Process them simultaneously through a variant fuel processor, we should have a synthetic hydrocarbon admixture, suitable for the onboard chemical plant.
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Re: Ship Design Philosophy

Postby baithammer » Thu Dec 14, 2017 5:24 pm

There is no advantage to a chemical plant using carbon based fuel, honestly hydrogen is much more prevalent.
Condottiere
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Re: Ship Design Philosophy

Postby Condottiere » Fri Dec 15, 2017 12:23 am

Maybe as a form of stealth movement.

No stray neutrons giving away the location of a fusion reactor.
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Re: Ship Design Philosophy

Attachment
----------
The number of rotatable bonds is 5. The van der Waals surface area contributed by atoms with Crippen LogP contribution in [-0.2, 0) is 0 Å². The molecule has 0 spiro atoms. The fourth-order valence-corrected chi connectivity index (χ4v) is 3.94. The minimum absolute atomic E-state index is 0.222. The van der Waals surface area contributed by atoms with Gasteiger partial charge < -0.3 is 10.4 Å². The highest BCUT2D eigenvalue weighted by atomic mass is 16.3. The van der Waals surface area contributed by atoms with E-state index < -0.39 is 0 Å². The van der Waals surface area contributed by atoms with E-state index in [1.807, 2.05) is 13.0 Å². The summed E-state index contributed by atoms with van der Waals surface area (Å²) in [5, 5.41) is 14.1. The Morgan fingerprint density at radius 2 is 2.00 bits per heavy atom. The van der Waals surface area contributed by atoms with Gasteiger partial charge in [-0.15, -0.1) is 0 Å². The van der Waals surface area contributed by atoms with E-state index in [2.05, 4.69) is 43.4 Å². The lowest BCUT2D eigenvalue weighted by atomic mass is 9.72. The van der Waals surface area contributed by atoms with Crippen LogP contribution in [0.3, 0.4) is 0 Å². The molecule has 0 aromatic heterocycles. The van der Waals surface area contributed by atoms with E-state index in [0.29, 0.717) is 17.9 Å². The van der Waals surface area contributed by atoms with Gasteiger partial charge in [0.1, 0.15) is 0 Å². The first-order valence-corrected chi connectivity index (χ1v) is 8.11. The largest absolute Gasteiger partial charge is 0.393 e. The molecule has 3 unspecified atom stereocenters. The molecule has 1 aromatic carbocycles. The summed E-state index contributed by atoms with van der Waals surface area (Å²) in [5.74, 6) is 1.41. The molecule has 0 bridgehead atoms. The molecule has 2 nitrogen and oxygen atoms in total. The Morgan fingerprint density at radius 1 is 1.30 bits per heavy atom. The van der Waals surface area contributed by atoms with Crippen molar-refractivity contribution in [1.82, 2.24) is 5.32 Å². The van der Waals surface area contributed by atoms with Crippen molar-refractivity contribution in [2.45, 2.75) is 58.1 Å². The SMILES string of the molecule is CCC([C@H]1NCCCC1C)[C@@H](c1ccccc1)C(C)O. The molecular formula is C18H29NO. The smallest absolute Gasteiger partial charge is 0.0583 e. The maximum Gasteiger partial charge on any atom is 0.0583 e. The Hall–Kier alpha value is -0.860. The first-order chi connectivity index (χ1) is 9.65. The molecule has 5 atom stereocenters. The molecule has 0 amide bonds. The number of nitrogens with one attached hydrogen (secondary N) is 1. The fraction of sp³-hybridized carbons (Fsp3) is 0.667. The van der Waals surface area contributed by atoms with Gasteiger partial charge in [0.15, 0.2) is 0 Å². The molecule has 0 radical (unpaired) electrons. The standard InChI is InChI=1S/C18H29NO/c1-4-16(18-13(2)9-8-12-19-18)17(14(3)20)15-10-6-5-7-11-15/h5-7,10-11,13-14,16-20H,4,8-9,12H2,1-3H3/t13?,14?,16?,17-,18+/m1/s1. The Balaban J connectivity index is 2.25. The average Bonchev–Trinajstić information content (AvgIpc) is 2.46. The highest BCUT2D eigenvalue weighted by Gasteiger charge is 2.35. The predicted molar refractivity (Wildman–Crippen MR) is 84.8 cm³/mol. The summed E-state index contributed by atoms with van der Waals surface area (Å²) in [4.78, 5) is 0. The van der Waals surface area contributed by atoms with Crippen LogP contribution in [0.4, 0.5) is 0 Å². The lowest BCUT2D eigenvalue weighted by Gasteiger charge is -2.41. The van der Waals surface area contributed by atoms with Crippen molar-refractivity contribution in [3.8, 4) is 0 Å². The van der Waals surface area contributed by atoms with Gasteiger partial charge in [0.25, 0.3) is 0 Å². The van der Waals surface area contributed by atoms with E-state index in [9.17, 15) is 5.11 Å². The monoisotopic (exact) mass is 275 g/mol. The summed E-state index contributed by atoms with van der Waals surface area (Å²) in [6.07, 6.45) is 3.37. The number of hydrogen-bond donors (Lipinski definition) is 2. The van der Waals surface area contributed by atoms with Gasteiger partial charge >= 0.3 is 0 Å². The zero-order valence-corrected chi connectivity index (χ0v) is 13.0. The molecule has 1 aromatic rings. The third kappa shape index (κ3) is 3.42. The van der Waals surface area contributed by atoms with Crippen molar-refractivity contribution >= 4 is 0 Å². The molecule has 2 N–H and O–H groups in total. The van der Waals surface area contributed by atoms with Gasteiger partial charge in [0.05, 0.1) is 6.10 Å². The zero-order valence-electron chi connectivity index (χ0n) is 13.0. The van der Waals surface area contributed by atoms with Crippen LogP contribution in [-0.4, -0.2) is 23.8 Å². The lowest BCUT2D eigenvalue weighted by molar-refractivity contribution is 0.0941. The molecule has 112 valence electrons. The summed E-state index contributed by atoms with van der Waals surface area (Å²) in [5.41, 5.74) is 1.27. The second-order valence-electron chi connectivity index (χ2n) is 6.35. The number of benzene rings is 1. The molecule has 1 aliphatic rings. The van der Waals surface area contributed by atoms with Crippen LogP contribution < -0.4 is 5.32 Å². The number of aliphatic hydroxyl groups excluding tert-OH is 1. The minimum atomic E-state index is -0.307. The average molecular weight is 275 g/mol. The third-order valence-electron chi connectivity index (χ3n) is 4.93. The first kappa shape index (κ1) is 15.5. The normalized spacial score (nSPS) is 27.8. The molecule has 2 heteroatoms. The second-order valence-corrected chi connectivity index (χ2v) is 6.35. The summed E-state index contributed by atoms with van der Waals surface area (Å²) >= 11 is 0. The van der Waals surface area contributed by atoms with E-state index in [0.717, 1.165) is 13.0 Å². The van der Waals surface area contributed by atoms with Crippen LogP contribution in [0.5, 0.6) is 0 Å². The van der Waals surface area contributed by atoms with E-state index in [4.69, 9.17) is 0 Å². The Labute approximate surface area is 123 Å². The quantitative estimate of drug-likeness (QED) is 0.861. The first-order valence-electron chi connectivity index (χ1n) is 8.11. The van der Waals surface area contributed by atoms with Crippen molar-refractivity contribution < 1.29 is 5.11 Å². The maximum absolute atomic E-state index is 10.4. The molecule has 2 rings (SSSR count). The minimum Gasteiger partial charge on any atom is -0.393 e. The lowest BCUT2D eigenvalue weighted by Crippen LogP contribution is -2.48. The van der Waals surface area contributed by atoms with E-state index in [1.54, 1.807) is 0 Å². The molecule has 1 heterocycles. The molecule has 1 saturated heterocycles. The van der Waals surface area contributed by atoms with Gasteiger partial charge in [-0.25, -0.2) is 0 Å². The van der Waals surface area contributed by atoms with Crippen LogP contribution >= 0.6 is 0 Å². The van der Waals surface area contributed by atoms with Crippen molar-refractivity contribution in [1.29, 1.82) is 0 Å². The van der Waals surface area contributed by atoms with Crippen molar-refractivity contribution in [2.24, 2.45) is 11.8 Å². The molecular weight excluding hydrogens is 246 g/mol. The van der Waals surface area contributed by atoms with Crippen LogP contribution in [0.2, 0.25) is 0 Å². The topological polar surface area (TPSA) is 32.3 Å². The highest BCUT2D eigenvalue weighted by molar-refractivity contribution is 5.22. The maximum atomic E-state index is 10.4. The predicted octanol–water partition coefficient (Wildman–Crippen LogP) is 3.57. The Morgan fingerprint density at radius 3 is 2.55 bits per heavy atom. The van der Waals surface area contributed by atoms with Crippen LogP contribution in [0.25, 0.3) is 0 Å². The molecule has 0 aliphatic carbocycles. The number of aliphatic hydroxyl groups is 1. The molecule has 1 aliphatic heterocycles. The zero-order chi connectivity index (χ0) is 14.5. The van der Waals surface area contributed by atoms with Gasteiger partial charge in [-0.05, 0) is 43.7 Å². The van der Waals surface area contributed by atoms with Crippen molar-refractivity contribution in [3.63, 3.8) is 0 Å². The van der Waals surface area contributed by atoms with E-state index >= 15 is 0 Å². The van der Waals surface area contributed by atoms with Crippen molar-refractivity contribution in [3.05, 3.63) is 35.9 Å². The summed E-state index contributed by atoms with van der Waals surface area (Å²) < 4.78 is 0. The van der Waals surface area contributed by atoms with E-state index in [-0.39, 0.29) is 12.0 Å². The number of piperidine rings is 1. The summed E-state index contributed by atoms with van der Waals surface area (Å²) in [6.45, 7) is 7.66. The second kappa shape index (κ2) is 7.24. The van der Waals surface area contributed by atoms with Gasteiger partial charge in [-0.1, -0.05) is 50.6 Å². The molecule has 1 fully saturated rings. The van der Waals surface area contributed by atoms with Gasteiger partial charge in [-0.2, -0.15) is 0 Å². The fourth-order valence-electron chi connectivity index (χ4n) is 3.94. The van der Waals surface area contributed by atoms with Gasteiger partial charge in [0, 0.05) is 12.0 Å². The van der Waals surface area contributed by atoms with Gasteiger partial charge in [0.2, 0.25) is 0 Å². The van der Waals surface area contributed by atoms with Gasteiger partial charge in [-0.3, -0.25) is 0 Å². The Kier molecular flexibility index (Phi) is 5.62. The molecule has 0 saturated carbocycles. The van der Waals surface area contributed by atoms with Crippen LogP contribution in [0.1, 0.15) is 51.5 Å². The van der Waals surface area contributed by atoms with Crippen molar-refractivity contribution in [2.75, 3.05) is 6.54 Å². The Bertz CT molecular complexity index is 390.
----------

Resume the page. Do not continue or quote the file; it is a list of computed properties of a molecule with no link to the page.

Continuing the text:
Postby baithammer » Fri Dec 15, 2017 1:35 am

It was in reference to the use of hydrogen or petro chem, the petro chem has no advantages in a universe with a well developed hydrogen infrastructure.
AnotherDilbert
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Re: Ship Design Philosophy

Postby AnotherDilbert » Fri Dec 15, 2017 1:37 am

baithammer wrote: There is no advantage to a chemical plant using carbon based fuel, honestly hydrogen is much more prevalent.
Hydrogen has an energy density of ~140 MJ/kg or 10 GJ/Dt.
Petrol has an energy density of 47 MJ/kg or 33 GJ/Dt.

But you also have to carry the needed oxygen to burn the fuel.
Each kg of hydrogen requires about 8 kg of oxygen or ~0.45 Dt LOX for each Dt LHyd.
Each kg of petrol requires about 3 kg of oxygen or ~1.6 Dt LOX for each Dt petrol.

So totally we get:
Hydrogen: 10 GJ for 1 + 0.45 = 1.45 Dt, or 6.9 GJ/Dt.
Petrol: 33 GJ for 1 + 1.6 = 2.6 Dt, or 12.7 GJ/Dt.

So, if we use hydrogen we need about twice as much fuel as if we use hydrocarbon fuel.